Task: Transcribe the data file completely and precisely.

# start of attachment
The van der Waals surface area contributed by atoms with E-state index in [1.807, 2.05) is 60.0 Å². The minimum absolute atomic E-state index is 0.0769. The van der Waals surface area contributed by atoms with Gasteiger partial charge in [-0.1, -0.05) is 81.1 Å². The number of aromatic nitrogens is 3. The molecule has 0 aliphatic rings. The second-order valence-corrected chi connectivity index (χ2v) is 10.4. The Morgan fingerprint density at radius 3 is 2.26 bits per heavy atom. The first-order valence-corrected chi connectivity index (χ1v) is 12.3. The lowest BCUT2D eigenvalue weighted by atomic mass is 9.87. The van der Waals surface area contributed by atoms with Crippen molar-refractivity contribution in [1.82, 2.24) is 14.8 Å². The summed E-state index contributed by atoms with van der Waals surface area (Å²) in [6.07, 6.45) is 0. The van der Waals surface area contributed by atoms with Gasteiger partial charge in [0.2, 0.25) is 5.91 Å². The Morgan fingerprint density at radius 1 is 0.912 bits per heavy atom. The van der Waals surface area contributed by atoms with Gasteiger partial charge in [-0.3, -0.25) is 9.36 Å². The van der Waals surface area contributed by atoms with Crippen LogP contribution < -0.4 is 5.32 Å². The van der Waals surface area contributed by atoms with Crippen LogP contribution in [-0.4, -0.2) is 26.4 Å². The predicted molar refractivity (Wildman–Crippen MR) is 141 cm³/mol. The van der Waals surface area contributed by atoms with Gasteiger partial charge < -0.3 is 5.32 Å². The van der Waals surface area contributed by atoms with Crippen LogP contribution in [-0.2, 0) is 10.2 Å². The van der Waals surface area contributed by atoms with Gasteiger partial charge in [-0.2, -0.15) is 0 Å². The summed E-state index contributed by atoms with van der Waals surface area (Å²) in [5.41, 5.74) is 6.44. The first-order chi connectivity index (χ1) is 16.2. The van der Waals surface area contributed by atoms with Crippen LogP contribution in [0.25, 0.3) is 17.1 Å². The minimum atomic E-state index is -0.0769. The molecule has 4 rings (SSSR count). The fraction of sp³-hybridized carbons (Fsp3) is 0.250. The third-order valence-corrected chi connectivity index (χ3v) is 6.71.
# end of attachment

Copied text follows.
The van der Waals surface area contributed by atoms with E-state index in [1.807, 2.05) is 60.0 Å². The minimum absolute atomic E-state index is 0.0769. The van der Waals surface area contributed by atoms with Gasteiger partial charge in [-0.1, -0.05) is 81.1 Å². The number of aromatic nitrogens is 3. The molecule has 0 aliphatic rings. The second-order valence-corrected chi connectivity index (χ2v) is 10.4. The Morgan fingerprint density at radius 3 is 2.26 bits per heavy atom. The first-order valence-corrected chi connectivity index (χ1v) is 12.3. The lowest BCUT2D eigenvalue weighted by atomic mass is 9.87. The van der Waals surface area contributed by atoms with Crippen molar-refractivity contribution in [1.82, 2.24) is 14.8 Å². The summed E-state index contributed by atoms with van der Waals surface area (Å²) in [6.07, 6.45) is 0. The van der Waals surface area contributed by atoms with Gasteiger partial charge in [0.2, 0.25) is 5.91 Å². The Morgan fingerprint density at radius 1 is 0.912 bits per heavy atom. The van der Waals surface area contributed by atoms with Gasteiger partial charge in [-0.3, -0.25) is 9.36 Å². The van der Waals surface area contributed by atoms with Crippen LogP contribution < -0.4 is 5.32 Å². The van der Waals surface area contributed by atoms with Crippen LogP contribution in [-0.4, -0.2) is 26.4 Å². The predicted molar refractivity (Wildman–Crippen MR) is 141 cm³/mol. The van der Waals surface area contributed by atoms with Gasteiger partial charge < -0.3 is 5.32 Å². The van der Waals surface area contributed by atoms with Crippen LogP contribution in [-0.2, 0) is 10.2 Å². The van der Waals surface area contributed by atoms with Gasteiger partial charge in [-0.2, -0.15) is 0 Å². The summed E-state index contributed by atoms with van der Waals surface area (Å²) in [5.41, 5.74) is 6.44. The first-order chi connectivity index (χ1) is 16.2. The van der Waals surface area contributed by atoms with Crippen LogP contribution in [0.25, 0.3) is 17.1 Å². The minimum atomic E-state index is -0.0769. The molecule has 4 rings (SSSR count). The fraction of sp³-hybridized carbons (Fsp3) is 0.250. The third-order valence-corrected chi connectivity index (χ3v) is 6.71.